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Why the Commons

 

In general, the commons are a form of wealth that we inherit or create together, and which must be shared. Examples include water, biodiversity, clean air, community organizations, libraries, parks, traditional medicines, and more. They provide the foundation of our social, cultural, and economic life. Increasingly, we are beginning to understand that our health and healthcare is a commons, dependent on the commons. For example, we know that good food, clean air, and clean water are the foundations for good health. 


At 18% of the GDP, healthcare spending has  been described as a  "Tragedy of the Commons",  through a healthcare spending "arms race" focused on treatment negatively impacting local economies, the environment and investments in health and well-being. Yet, a variety of communities across the country have been identified as having quality health systems relative to the national average. Unique to these communities was a shared process through which community organizations, competing hospitals and businesses came together and developed shared rules and a common vision for the health of their community. These informal rules and process follow simple rules developed by economist Nobel Laureate Elinor Ostrom.


Stakeholders within these health commons recognized that it was in their shared self-interest to limit an overabundance of certain treatment modalities and develop a locally based community vision and solutions. Moreover, that it is communities with a shared sense of place, that are going to need to take collective responsibility to define their health commons, set goals, develop metrics, and establish place-based solutions.

Health Commons Food Commons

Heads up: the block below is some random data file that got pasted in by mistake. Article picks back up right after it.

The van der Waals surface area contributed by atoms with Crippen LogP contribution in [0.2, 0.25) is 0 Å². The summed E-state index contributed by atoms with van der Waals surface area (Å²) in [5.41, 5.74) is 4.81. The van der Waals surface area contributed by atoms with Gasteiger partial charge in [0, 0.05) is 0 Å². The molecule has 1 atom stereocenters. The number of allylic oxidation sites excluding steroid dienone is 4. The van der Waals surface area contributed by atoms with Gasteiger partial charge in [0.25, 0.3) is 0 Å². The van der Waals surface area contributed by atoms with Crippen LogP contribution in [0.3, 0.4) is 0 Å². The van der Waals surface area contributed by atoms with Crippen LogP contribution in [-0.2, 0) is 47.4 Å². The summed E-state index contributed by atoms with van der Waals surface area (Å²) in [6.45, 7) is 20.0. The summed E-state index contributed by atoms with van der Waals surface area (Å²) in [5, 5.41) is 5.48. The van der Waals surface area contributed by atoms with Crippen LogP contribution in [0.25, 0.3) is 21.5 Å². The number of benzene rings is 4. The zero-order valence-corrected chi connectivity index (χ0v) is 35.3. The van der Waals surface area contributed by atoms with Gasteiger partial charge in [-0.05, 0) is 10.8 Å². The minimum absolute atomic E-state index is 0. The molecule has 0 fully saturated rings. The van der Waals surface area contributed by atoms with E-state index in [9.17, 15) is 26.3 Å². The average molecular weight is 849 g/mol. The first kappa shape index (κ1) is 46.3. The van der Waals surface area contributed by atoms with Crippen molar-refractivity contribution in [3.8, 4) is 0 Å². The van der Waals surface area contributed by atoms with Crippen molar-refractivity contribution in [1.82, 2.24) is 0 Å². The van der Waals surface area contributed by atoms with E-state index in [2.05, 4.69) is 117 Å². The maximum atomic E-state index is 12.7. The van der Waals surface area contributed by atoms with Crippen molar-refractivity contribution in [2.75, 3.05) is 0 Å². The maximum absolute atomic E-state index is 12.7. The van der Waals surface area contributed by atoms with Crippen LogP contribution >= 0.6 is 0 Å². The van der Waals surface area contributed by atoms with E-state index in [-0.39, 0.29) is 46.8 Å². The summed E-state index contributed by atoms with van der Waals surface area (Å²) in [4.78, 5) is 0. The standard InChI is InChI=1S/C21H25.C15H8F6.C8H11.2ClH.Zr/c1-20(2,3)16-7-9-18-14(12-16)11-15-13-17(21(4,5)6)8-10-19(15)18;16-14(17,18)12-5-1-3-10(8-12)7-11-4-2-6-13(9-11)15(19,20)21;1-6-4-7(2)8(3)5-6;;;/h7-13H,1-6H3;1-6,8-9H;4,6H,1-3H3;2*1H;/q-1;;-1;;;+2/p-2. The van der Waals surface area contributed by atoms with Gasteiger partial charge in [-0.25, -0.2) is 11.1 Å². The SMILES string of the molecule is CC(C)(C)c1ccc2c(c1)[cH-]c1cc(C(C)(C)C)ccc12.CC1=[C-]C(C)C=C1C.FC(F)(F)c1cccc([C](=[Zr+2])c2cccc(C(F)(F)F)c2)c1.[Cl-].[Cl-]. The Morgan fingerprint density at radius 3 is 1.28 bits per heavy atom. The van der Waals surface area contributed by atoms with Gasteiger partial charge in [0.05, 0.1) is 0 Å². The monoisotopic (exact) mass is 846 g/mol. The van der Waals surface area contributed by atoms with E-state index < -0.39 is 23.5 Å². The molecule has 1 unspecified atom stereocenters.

A key focus for our work involves food and health, as we not only recognize the significant influence of food systems on health, we also recognize the many parallels between the food and health movements. Each of these movements is anchored by a systems worldview, is connected by humanistic values, highlights the significance of place and identifies the importance of local decision making and empowerment.


While both these movements are independently actualizing their interconnected movements into functional models, with a new lens we can see how closely these movements are aligned.  In so doing, we can purposefully cross leverage approaches and thereby accelerate new model development for the collective benefit of individual, community and planetary health and well-being.

A food commons encompasses all components of a local food system from food to fork (or a significant enough portion, within a geographic boundary, to comprise a functional system). As both a food commons and a health commons are connected through defined place, they have the unique opportunity to reinforce shared principles and values such as cooperation, ownership, local decision making, equity, access, relationship and transparency. As food production, distribution and consumption are intimately linked to health through healthy eating, socio-economic health, worker health and safety, healthy ecosystems and communities, living wages and fair jobs, community empowerment, and local control, empowerment and purpose, a food commons has an added importance by functionally supporting and promoting the health and well-being of a community within a broader health commons.


The Food Commons (FC) concept is now a viable legal networked organization with a functioning prototype in Fresno, CA. FC is gaining significant national attention, offering a powerful template with the ability to catalyze health commons models as transformative health and wellness vehicles.
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